n = 12

Mean age, years (SD): 24.00 (4.0)

Population: Not Reported

Gender: Not Reported %F

BMI (SD): 25.19 (3.4)

n = 12

Mean age, years (SD): 22.00 (3.0)

Population: Not Reported

Gender: Not Reported %F

BMI (SD): 21.28 (2.4)

Not Reported

Not reported

Yes

Strength

Sutherlin & Hart 2015b [34] USA

n = 12

Mean age, years (SD): 24.00 (4.0)

Population: Not Reported

Gender: 58.33%F

BMI (SD): 25.19 (3.4)

n = 12

Mean age, years (SD): 22.0 (3.0)

Population: Not Reported

Gender: 75.00%F

BMI (SD): 21.28 (2.4)

Not Reported

Not reported

Yes

Activity level and fatigability

SD standard deviation, BMI body mass index, LBP low back pain, NR not reported, SLR single leg raise, T12 12th thoracic vertebra, SIJP Sacroiliac joint pain, SIJ Sacroiliac joint

All studies included participants with either nonspecific or unidentified LBP (Table 1). The length of time participants had LBP within each of the studies varied. Some included acute [25], subacute [4, 35], chronic [16, 18, 23, 24, 27, 28, 29, 31, 38, 39], or mixed/unclear durations of LBP [3, 5, 6, 17, 26, 30, 32, 33, 34, 36, 37].

Most studies performed generally well on the quality appraisal tool (Additional file 2). However, in the majority of studies there was insufficient information to determine how controls were recruited and there were inconsistencies in the type and number of potential confounding factors that were addressed.

Included studies by measurement outcome

Level of muscle activity (EMG)

Eight studies [17, 18, 26, 28, 29, 31, 34, 38] measured the amount of activity in the gluteus medius muscle with EMG (Table 2). Of these studies, five [18, 26, 28, 29, 31] measured gluteus medius muscle activity in a static weight bearing position, with mixed results. Two studies found less gluteus medius muscle activity in those with LBP [18, 28], one study found more activity in those with LBP [29], and the remaining two studies found no difference in gluteus medius muscle activity between those with and without LBP [26, 31]. A further two studies measured gluteus medius muscle activity dynamically, with one study finding less gluteus medius muscle activity in those with LBP [17], and the other study finding no difference between those with and without LBP [38]. The remaining study measured gluteus medius muscle activity in a non-weight bearing position and found no difference in gluteus medius muscle activity between those with and without LBP [34].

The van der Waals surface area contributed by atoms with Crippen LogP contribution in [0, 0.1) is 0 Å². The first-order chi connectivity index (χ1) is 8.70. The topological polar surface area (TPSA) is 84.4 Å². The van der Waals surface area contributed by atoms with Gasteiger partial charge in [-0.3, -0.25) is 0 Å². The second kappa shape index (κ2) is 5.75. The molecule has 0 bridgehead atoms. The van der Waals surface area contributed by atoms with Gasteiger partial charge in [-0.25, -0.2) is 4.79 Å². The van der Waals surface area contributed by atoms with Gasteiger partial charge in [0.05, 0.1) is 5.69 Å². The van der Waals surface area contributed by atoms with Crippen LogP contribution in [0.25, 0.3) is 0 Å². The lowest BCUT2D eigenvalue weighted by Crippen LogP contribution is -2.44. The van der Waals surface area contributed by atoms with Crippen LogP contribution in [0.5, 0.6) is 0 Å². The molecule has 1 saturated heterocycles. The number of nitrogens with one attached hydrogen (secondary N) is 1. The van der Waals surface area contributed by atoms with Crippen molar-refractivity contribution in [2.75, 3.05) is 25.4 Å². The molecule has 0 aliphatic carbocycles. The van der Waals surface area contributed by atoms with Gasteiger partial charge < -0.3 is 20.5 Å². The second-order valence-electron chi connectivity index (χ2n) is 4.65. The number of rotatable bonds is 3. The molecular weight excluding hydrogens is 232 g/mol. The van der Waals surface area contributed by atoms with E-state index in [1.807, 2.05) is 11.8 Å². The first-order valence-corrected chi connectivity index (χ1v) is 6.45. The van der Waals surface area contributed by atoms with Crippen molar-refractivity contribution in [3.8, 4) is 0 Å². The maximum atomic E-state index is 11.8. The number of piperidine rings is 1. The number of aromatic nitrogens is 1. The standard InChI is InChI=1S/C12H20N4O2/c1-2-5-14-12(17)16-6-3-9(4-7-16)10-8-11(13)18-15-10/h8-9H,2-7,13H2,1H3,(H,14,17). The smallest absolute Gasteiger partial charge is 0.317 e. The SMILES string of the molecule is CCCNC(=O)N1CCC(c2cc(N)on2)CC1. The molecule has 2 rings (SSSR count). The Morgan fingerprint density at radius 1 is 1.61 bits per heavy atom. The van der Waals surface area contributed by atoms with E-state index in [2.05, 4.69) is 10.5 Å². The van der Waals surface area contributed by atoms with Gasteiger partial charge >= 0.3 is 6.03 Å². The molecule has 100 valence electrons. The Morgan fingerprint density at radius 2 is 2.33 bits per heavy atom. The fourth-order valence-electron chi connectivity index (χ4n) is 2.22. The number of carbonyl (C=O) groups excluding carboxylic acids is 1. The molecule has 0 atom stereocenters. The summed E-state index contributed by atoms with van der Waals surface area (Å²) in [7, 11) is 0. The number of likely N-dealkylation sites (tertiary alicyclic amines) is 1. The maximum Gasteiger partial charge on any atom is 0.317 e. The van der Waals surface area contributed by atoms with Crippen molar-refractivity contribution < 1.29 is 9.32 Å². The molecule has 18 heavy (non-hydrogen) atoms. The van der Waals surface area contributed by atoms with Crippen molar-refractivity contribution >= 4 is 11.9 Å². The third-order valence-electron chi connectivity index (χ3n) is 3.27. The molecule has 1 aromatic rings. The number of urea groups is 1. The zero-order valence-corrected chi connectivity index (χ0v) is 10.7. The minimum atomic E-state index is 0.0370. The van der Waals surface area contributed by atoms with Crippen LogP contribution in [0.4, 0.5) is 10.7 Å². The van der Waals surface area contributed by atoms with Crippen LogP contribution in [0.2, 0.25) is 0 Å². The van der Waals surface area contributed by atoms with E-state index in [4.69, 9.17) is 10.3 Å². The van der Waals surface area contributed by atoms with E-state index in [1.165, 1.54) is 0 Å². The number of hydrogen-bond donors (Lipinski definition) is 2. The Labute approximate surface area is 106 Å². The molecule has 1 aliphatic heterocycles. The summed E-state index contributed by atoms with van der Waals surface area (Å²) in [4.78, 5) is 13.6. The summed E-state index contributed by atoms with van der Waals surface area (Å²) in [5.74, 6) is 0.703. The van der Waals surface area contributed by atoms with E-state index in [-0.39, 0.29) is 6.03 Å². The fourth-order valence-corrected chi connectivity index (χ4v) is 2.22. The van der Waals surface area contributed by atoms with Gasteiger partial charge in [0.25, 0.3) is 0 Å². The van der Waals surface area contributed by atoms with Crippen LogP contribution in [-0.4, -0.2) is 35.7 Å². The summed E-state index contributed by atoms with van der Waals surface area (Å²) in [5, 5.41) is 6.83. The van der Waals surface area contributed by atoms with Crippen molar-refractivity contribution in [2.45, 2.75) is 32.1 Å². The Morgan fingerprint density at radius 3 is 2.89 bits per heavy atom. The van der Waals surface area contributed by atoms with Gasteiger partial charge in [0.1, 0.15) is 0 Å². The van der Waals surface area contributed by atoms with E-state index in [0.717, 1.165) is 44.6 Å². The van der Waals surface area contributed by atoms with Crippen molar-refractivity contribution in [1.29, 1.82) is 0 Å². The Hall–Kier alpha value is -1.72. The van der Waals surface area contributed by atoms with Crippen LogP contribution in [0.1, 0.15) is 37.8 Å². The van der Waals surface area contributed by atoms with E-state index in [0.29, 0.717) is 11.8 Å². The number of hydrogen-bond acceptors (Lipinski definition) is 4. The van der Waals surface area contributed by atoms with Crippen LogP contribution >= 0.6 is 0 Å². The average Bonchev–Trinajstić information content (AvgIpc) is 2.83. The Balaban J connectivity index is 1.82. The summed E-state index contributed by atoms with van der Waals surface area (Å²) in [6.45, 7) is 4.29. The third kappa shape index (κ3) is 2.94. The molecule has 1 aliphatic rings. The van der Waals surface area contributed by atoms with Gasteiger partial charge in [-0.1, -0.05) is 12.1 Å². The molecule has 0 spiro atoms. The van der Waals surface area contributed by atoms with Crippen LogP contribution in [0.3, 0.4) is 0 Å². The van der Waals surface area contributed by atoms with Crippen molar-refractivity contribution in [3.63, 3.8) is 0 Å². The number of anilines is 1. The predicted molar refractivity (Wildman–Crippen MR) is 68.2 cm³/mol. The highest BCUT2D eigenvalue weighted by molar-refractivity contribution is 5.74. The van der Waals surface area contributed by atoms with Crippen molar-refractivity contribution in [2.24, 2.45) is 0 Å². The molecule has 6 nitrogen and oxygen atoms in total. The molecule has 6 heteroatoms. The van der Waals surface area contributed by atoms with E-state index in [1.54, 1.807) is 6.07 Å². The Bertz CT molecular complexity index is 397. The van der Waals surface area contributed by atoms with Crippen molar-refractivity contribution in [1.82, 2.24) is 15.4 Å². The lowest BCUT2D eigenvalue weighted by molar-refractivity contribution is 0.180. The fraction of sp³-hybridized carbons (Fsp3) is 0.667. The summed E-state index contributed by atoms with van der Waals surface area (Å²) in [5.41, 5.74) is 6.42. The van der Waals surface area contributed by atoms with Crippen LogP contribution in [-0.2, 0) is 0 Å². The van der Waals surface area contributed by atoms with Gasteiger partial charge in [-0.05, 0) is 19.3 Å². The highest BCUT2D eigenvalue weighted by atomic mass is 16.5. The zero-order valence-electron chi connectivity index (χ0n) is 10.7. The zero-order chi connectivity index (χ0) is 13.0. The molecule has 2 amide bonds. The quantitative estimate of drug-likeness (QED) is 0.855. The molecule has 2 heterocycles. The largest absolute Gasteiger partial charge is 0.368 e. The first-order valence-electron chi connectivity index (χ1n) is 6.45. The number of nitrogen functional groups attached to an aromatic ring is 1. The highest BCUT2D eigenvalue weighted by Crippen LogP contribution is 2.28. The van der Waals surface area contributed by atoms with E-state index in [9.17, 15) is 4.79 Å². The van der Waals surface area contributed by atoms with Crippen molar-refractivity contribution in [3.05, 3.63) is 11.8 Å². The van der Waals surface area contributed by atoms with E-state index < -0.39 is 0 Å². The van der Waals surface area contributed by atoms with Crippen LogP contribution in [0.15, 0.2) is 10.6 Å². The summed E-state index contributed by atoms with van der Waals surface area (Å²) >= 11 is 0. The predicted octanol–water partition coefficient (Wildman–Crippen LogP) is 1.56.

Table 2

Included studies per outcome measurement

Study

Measurement equipment

Method

Result

Major Conclusions

Notzel et al. 2011 [28]

Modified Posturomed, Biovision

Participants stood barefoot in a static weight bearing position on the posturomed plate for 10 s while it that vibrated.

Activity level

Fatigability

Time to onset

Time of peak

Patients with LBP demonstrated statistically significant less gluteus medius muscle activity compared to controls. This could be associated with reduced hip stability.

LBP: 56.29 μV (±39.63)

nLBP: 96.42 μV (±64.77), p < .05

Normalisation: not performed, raw EMG values used

Not measured

Not measured

Not measured

Farahpour et al. 2018 [17]

BTS FREE EMG300

Participants walked for 8 steps in standardised shoes.

RMS

LBP: 111.8% (±48.6%)

nLBP: 48.4% (±27.3%), p < .05

Normalisation: % of MVIC in single leg stance while maintaining the pelvis level

Not measured

Not measured

Not measured

Participants with LBP showed statistically significant more gluteus medius muscle activity compared to controls.

Larsen et al. 2018 [38]

Noraxon EMG

Participants performed 10 ascent and 10 descent step tasks at self-selected speed, separated by 3 min of rest.

RMS

Specific values not reported, p > .05

Normalisation: % of sub maximum voluntary contraction during standing hip abduction with manual external resistance

Not measured

Not measured

Not measured

No statistically significant differences in gluteus medius activity during ascent and descent between those with and without LBP.

Penney et al. 2014 [29]

Biopac EMG system

Participants stood in a single leg stance position for 30 s, with the non-weight bearing limb flexed between 60 and 90 degrees at the hip. One minute rest between each of the 3 reps per side, with a 5 min rest between sides.